Top Tips for Tasty Shots. Food Photography with David Griffen
By EyeEm Team - 5 min read
We caught up with the man behind mobilefoodphotography.com to learn how to create images that will make your mouth water.
David Griffen is an Australian food photographer based in the UK. In addition to shooting food for ten years, he also runs davidgriffen.co.uk, mobilephonefoodphotography.com and is a published author. In general, David is completely crazy about taking great photos of delicious food. So who better to ask for some advice on how to get the best shots on your phone? We caught up with him for some tasty tips and tricks.
I love photography, and like many others, I love food. Shooting with my mobile affords me many more opportunities than a traditional camera to capture great dishes. Lots of the photography in my recently published cookbook was produced with an iPhone and illustrates that the camera is not as important as the shot you are taking with it.
I shoot a lot of pics with my mobile phone; I also share images on EyeEm taken with my pro set-up. Today, I am going to share the top five things to remember when shooting food with your phone.
I use both available light and studio flash heads. Indirect window light can be a really lovely way to get a natural look to the images. Use a diffuser or scrim (a large piece of tracing paper) to soften the light coming in through the window, and a reflector (large silver/white surface) to bounce the light back towards the window on the other side of the food – this fills in the shadows.
The best time of day to take shots is lunchtime when there’s lots of natural light, rather than dinner time. That said, generally I avoid shooting in direct sunlight. It’s too bright and the images become quite contrasty.
2. Color and appearance
Color is important in food styling and propping. I style and prop a lot of the jobs I work on. At the start of each shoot we talk through all of the food and dishes we are shooting, and match the style and color of the props to compliment the food. The food is always key – the propping should support and compliment the food. For example, you will see mostly unpatterned and simple plates in most food photography.
I prefer to shoot real food, which means when it comes out of the kitchen, I am ready to shoot. That way I can work quickly before the food looses its freshness. I also do commercial shots when the food is completely inedible. The stylists have lots of tricks to make this staged food look better. The most common thing I see is reductions and glazes on meat. A good trick is marmite and detergent, painted onto cooked meat to make it a little juicer and browner.
I use a few editing apps on my phone. What I tend to do is capture a bunch of shots in the native camera app, then select the best image and open it in Snapseed. I use Snapseed to correct the cropping and straighten the image if necessary, then adjust and increase the sharpness of the image. Sometimes I also use the Drama filter in Snapseed, but try not to overdo it, as it can make the food look unnatural.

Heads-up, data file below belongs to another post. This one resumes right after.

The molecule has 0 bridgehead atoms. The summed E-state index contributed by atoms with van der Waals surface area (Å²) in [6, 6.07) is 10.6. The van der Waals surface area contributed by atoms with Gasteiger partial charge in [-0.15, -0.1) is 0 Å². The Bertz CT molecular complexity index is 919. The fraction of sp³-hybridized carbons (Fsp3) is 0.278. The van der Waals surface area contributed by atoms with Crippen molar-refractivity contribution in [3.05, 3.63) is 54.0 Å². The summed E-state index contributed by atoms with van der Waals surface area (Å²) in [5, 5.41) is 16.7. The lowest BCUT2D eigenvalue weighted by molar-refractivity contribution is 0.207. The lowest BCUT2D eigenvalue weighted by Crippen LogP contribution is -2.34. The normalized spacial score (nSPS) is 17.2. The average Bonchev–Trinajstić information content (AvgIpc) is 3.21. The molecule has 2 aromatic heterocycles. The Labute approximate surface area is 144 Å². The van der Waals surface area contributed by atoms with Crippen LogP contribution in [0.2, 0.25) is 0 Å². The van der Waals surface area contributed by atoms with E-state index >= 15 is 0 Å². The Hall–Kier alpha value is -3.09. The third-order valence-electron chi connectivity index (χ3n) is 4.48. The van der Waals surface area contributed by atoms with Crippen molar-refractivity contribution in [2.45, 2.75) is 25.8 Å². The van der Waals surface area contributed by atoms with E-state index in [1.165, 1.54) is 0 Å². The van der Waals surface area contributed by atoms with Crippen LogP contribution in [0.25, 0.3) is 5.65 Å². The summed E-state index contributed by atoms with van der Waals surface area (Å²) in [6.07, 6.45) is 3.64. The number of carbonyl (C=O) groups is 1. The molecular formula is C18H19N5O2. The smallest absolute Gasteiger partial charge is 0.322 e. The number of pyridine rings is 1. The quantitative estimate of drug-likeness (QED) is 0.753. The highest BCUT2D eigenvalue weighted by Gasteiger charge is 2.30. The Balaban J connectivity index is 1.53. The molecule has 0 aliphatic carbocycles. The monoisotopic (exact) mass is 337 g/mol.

I often add a vignette to my shots, using an app like Vignettr, which darkens the corners and edges, and creates some real focus and impact. VSCOcam is a great app for filmic effects and gentle filters, much more subtle than other alternatives.
There are no set rules that I follow for photo composition, I just follow my instincts. That said, loosely presented food (my favorite) often shoots better further back, while exacting, highly styled and precise food tends to look better close up. Generally, chefs seem to like super close up shots of their food, so feel free to get right in there!
5. Remember to enjoy yourself!
It’s my opinion that your evening meal should be enjoyed and savored, without the need to capture it. Take time to prepare the meal, then wash it down with a cold glass of wine, and wait for the sun to come back up before you take any more food shots.
Thanks David! We particularly like your final tip. If you want to see more about what David is up to, check out his new project “la FEMME“, a cookbook about female chefs in commercial kitchens. You can also follow his absolutely mouthwatering EyeEm profile. Top tip: don’t look if you’re hungry!
For more tips and tricks, check out these great tutorials:
– 10 Tips for Taking Stunning Silhouette Photos with Your Smartphone
– 5 Ways to Ace Your Concert Photography with Guy Prives
– 5 Easy Ways to Keep Your Gallery Fresh and Your Followers Coming Back for More